It can also help to take a step back and look at certain traits from a long-term perspective. That's a lesson I've learned over the years. Blaise's lengthy attention span was sometimes tough to deal with when he was a toddler, because he threw tantrums when I interrupted one of his activities. But that same trait turned out to be an asset later, when he zeroed in on schoolwork with the same focus. Similarly, I was overwhelmed by Taylor's energy level and short attention span when she was a toddler. But at 9 years old, my dynamic daughter thrived on a schedule packed with art classes, flute lessons, and social activities.

It's important not to feel guilty or think you're doing something wrong when dealing with your baby's more difficult traits. Her fussiness may just be her way of releasing tension. And remember that your baby's personality is still developing. In one study, Belsky looked at infants at 3 and then again at 9 months and found that some became more difficult and some less, even within that brief time frame.

A major factor influencing the transformation of your baby's personality is your own parenting style. "In our study, the babies who became easier to manage were those whose caregivers were attentive, responsive, and involved," says Belsky. "When their babies cried, they viewed them as being 'unhappy,' 'uncomfortable,' or 'easily stressed.'" Babies tended to remain difficult for caregivers who interpreted their babies' behavior as "bad" or "purposefully disruptive." As a result, parents were less able to keep their irritation in check, which made their infants even more inconsolable.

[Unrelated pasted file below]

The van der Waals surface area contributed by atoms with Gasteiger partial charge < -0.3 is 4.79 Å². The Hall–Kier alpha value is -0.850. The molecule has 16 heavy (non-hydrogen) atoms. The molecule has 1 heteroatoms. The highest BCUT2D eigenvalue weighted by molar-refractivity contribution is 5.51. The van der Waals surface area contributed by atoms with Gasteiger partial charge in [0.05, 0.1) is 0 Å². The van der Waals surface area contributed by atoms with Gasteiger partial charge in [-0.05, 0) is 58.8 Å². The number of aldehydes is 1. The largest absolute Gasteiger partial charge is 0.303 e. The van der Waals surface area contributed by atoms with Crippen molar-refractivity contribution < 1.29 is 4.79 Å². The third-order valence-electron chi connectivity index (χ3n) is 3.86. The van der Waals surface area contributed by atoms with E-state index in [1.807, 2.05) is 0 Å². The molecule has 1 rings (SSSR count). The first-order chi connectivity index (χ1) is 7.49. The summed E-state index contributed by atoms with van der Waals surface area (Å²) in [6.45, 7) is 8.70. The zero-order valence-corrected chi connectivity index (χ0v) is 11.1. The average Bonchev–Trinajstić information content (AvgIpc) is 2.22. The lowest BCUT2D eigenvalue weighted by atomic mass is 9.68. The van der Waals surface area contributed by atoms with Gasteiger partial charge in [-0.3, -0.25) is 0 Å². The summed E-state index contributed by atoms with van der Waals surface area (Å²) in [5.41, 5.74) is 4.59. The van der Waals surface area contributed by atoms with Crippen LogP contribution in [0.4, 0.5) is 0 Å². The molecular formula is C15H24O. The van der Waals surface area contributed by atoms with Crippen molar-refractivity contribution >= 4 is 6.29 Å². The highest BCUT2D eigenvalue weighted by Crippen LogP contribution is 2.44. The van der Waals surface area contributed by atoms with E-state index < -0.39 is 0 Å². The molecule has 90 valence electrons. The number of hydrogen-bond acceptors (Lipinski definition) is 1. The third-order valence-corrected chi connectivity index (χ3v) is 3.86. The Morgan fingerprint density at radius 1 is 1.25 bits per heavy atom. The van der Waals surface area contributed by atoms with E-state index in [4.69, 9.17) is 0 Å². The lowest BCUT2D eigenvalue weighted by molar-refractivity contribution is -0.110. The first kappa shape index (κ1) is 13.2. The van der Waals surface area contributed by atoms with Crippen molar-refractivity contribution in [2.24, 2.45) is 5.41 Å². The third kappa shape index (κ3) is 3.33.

Maria Frederick of Newbury, MA, saw firsthand how strong a parent's influence can be. "Our daughter, Alyssa, was a very demanding, high-maintenance newborn. But only a year later she became an easy baby," she says. "I think my husband helped make her that way. He's a wicked goof, and he was always singing, dancing, and playing with her to keep her entertained, no matter how sour her mood."

In fact, says Reznick, it's important to remember that parenting isn't a one-way street. The notion of temperament only makes sense in the context of a parent's own personality, because what one parent views as a positive temperament trait might be seen by another as difficult. In reality, parent and child each constantly affect the way the other behaves, and both may eventually alter the other's personality.

An athletic mom who loves the outdoors, for instance, might be thrilled with her infant's high level of activity, taking this as a sign that he'll join her someday on hikes and bike rides; she'd probably send a message to her child that a high energy level is good. A more sedentary parent, on the other hand, might be less enthusiastic and discourage physical activity. And a nervous, fussy baby who cries at a stranger's smile might be more likely to develop the confidence he needs to be more outgoing if he receives gentle encouragement from his parents. If he's met with disapproval or admonition instead, that could make him fussier, which would elicit more disapproval from his parents, producing a cycle of negative interaction.

The best way to determine your baby's temperament is to keep close track of her reactions to daily activities. Does she become startled and cry when the oven timer goes off or does she turn her head in that direction to investigate the sound? Does she relax into her car seat as you buckle her in or thrash about, red-faced, in search of freedom?